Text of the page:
“Teasel is a troublesome weed, but one species, Dipsacus fullonum L. (originally named by Linnaeus), was formerly grown commercially because the ripe inflorescences (flower heads) were used by textile mills for raising the nap on cloth.”

teasel-heads
These flower heads are quite noticeable when blooming, particularly up close.

teasel-head
The flowers are very small, but numerous, and bloom in rings around the head, which gives an unusual and distinct appearance.

teasel-head
teasel-head
This of course is also the time when many other summer flowers bloom. I photographed a few notable examples in a nearby field. Next we see a teasel growing alongside a Mullein plant. Also known as “Flannel Plant,” its leaves are unusually fuzzy.

teasel-and-mullein
Mullein is in the Figwort family. This family also includes Foxglove.
It is plentiful here, but it is one of many weeds introduced from Europe. In this area its flower heads are commonly attacked by insects. I know from other sources that its leaves and flowers have been used for centuries for their medicinal properties. One fascinating aspect of studying wildflowers is to find out how many were used for medicine in past times.

st-johns-wort

St. John’s-wort is showy when it first blooms because of all the flowers. When not blooming it is rarely noticed, but grows practically everywhere. Its small leaves are peculiar in that they are speckled with numerous translucent dots. The common species (Hypericum perforatum L.) was introduced from Europe. It was known there as an herbal medicine and the plant does indeed produce at least two biochemically active compounds.

star-thistle
I have yet to positively identify these striking blue-flowering plants, though they seem to be very similar to the Star-thistle.

cow-parsnip
This large Umbellifer (flowers in umbrella-shaped clusters), is probably Cow Parsnip. The family includes carrots, celery, parsley, anise, chervil, dill and fennel, as well as Poison Hemlock. Smith says of Cow Parsnip:

“The Indians used this species for medicine and food. The young stalks were roasted over hot coals. The leaf stalks were peeled and eaten raw like celery. The young roots when cooked taste like rutabaga.”

grasses
Of course the Palouse is covered with grasses. I am not a grasses expert, so can’t tell you which one these are.

grass-seed-heads
I should not ignore the fruit trees. They are growing produce that will turn ripe a bit later in the season.

unripe-apples
It is calming to walk among these growing things and see them surviving, persevering, quietly and without complaint. Is it not part of our work here to look after them?

Grand Avenue spring overview – closeups

8 June 2013

Top of Grand:

mullein and teasel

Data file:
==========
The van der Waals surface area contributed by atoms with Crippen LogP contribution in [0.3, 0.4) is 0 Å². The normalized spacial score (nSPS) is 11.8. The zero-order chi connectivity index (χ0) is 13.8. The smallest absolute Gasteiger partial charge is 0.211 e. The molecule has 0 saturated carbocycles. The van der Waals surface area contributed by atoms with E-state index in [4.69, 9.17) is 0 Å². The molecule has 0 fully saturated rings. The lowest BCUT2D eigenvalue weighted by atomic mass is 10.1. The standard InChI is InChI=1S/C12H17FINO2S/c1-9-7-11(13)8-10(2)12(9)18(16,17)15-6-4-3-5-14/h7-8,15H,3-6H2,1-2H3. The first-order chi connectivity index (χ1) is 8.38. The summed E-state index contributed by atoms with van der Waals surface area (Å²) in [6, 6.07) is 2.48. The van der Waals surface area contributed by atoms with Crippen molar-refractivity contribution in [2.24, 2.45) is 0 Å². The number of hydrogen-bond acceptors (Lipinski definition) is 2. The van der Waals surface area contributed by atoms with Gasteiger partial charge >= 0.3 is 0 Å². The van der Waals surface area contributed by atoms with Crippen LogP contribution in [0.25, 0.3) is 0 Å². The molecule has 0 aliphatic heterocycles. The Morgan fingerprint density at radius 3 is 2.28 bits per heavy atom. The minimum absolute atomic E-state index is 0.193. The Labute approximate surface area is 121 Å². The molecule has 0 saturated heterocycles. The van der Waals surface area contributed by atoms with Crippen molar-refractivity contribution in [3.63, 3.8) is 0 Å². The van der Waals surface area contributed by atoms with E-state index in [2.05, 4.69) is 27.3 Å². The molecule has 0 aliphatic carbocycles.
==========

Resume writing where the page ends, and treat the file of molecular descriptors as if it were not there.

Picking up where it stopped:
Last year’s mullein and teasel still lord over the smaller plants.


dames rocket and flax

Long-time garden escapees, Dame’s Rocket is the four-petaled flower, while Flax has five petals.


SEL Wayside Garden:
The pea family of plants is highlighted in this area (like the most-cultivated crop – lentils)…
lupine

Lupine.


broom groundcover

A carpet of bright broom stays close to the ground.


Upper Grand:
showy composite

I have not yet identified this one.


vetch

Vetch – very showy while it blooms. Another pea family plant.


cinquefoil bush

I believe this is a cinquefoil.


iris

Garden iris in a city-maintained corner mini-park.


slasify

Purple goat’s beard, also called Salsify. The roots are said to be edible.


Mayor’s Grove:
plaque

Mayor’s Grove plaque.


horse chestnut

Horse Chestnut. A very showy tree while blooming.


Lower (South) Grand:
willow fuzz

Willow fuzz looks very pretty when the sun shines through it…


wild rose bush

Wild rose bush, with dogwood in the background.


storksbill

Storksbill going to seed. A tiny spring flower related to the geranium.


Grand Avenue Greenway trail:
grand avenue greenway

Grand Avenue Greenway trail sign.


dames rocket

Dame’s Rocket abounds in this area. It is a crucifer – mustard family.

Vacant lot by the bluff

16 May 2013

The day was beautiful so I took some time to walk around the corner to the vacant lot, with my camera.

The lot, showing bluff, apartment buildings, grass, trees and flowers.
the lot
California poppies are the first to catch the eye…

poppies and alyssum

…shown sharing the field with alyssum.


Their orange flowers are unmistakeable.
poppy flowers
The small trees are cottonwoods.
cottonwood leaves
A wild daisy makes the perfect landing pad…
daisy with fly
Last year’s teasel stands tall.
teasels

They thrive in disturbed soil.


The cliff beneath the bluff is man-made.
cliff
A dandelion flower survives in the cliff’s shade.
dandelions